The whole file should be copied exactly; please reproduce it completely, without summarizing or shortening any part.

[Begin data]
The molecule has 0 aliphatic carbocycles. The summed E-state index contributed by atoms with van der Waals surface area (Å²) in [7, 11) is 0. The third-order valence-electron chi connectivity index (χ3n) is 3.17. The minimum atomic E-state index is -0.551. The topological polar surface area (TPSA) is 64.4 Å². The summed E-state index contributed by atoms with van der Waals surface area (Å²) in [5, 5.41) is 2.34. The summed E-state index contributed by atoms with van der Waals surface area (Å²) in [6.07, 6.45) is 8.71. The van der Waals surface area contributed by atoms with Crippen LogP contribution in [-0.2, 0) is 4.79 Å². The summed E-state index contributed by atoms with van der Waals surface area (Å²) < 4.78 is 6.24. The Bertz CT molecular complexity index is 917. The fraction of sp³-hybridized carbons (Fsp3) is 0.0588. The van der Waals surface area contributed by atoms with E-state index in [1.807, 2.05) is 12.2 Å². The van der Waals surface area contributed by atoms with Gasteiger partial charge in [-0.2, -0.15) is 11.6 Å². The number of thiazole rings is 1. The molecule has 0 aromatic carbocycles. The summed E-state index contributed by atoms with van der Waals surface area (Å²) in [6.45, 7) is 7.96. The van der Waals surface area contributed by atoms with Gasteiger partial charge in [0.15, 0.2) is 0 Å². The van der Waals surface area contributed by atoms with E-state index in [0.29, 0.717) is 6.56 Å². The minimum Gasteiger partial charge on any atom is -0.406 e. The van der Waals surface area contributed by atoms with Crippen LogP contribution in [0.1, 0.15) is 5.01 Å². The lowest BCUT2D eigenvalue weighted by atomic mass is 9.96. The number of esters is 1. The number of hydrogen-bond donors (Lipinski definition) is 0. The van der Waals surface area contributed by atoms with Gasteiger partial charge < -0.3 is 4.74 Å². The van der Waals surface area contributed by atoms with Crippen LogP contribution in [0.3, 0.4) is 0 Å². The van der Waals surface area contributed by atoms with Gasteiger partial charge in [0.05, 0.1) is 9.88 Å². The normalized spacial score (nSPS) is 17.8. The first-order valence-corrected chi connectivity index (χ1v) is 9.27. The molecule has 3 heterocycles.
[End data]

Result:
The molecule has 0 aliphatic carbocycles. The summed E-state index contributed by atoms with van der Waals surface area (Å²) in [7, 11) is 0. The third-order valence-electron chi connectivity index (χ3n) is 3.17. The minimum atomic E-state index is -0.551. The topological polar surface area (TPSA) is 64.4 Å². The summed E-state index contributed by atoms with van der Waals surface area (Å²) in [5, 5.41) is 2.34. The summed E-state index contributed by atoms with van der Waals surface area (Å²) in [6.07, 6.45) is 8.71. The van der Waals surface area contributed by atoms with Crippen LogP contribution in [-0.2, 0) is 4.79 Å². The summed E-state index contributed by atoms with van der Waals surface area (Å²) < 4.78 is 6.24. The Bertz CT molecular complexity index is 917. The fraction of sp³-hybridized carbons (Fsp3) is 0.0588. The van der Waals surface area contributed by atoms with E-state index in [1.807, 2.05) is 12.2 Å². The van der Waals surface area contributed by atoms with Gasteiger partial charge in [-0.2, -0.15) is 11.6 Å². The number of thiazole rings is 1. The molecule has 0 aromatic carbocycles. The summed E-state index contributed by atoms with van der Waals surface area (Å²) in [6.45, 7) is 7.96. The van der Waals surface area contributed by atoms with Gasteiger partial charge in [0.15, 0.2) is 0 Å². The van der Waals surface area contributed by atoms with E-state index in [0.29, 0.717) is 6.56 Å². The minimum Gasteiger partial charge on any atom is -0.406 e. The van der Waals surface area contributed by atoms with Crippen LogP contribution in [0.1, 0.15) is 5.01 Å². The lowest BCUT2D eigenvalue weighted by atomic mass is 9.96. The number of esters is 1. The number of hydrogen-bond donors (Lipinski definition) is 0. The van der Waals surface area contributed by atoms with Gasteiger partial charge < -0.3 is 4.74 Å². The van der Waals surface area contributed by atoms with Crippen LogP contribution in [0.3, 0.4) is 0 Å². The van der Waals surface area contributed by atoms with Gasteiger partial charge in [0.05, 0.1) is 9.88 Å². The normalized spacial score (nSPS) is 17.8. The first-order valence-corrected chi connectivity index (χ1v) is 9.27. The molecule has 3 heterocycles.